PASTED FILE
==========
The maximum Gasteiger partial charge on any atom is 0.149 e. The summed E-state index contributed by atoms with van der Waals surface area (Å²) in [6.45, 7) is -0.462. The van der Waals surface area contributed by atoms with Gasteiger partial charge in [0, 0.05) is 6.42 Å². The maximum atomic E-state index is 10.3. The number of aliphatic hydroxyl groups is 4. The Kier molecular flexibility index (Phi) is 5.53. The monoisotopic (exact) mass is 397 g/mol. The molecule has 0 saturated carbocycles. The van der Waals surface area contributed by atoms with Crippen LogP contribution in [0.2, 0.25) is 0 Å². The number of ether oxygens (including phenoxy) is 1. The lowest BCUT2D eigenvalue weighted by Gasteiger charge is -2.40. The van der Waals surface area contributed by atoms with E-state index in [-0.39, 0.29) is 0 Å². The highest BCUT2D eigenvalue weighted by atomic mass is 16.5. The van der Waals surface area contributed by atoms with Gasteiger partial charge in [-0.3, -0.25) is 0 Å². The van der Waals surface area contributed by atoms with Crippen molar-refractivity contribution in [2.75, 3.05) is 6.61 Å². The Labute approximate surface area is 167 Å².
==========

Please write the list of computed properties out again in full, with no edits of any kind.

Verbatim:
The maximum Gasteiger partial charge on any atom is 0.149 e. The summed E-state index contributed by atoms with van der Waals surface area (Å²) in [6.45, 7) is -0.462. The van der Waals surface area contributed by atoms with Gasteiger partial charge in [0, 0.05) is 6.42 Å². The maximum atomic E-state index is 10.3. The number of aliphatic hydroxyl groups is 4. The Kier molecular flexibility index (Phi) is 5.53. The monoisotopic (exact) mass is 397 g/mol. The molecule has 0 saturated carbocycles. The van der Waals surface area contributed by atoms with Crippen LogP contribution in [0.2, 0.25) is 0 Å². The number of ether oxygens (including phenoxy) is 1. The lowest BCUT2D eigenvalue weighted by Gasteiger charge is -2.40. The van der Waals surface area contributed by atoms with E-state index in [-0.39, 0.29) is 0 Å². The highest BCUT2D eigenvalue weighted by atomic mass is 16.5. The van der Waals surface area contributed by atoms with Gasteiger partial charge in [-0.3, -0.25) is 0 Å². The van der Waals surface area contributed by atoms with Crippen molar-refractivity contribution in [2.75, 3.05) is 6.61 Å². The Labute approximate surface area is 167 Å².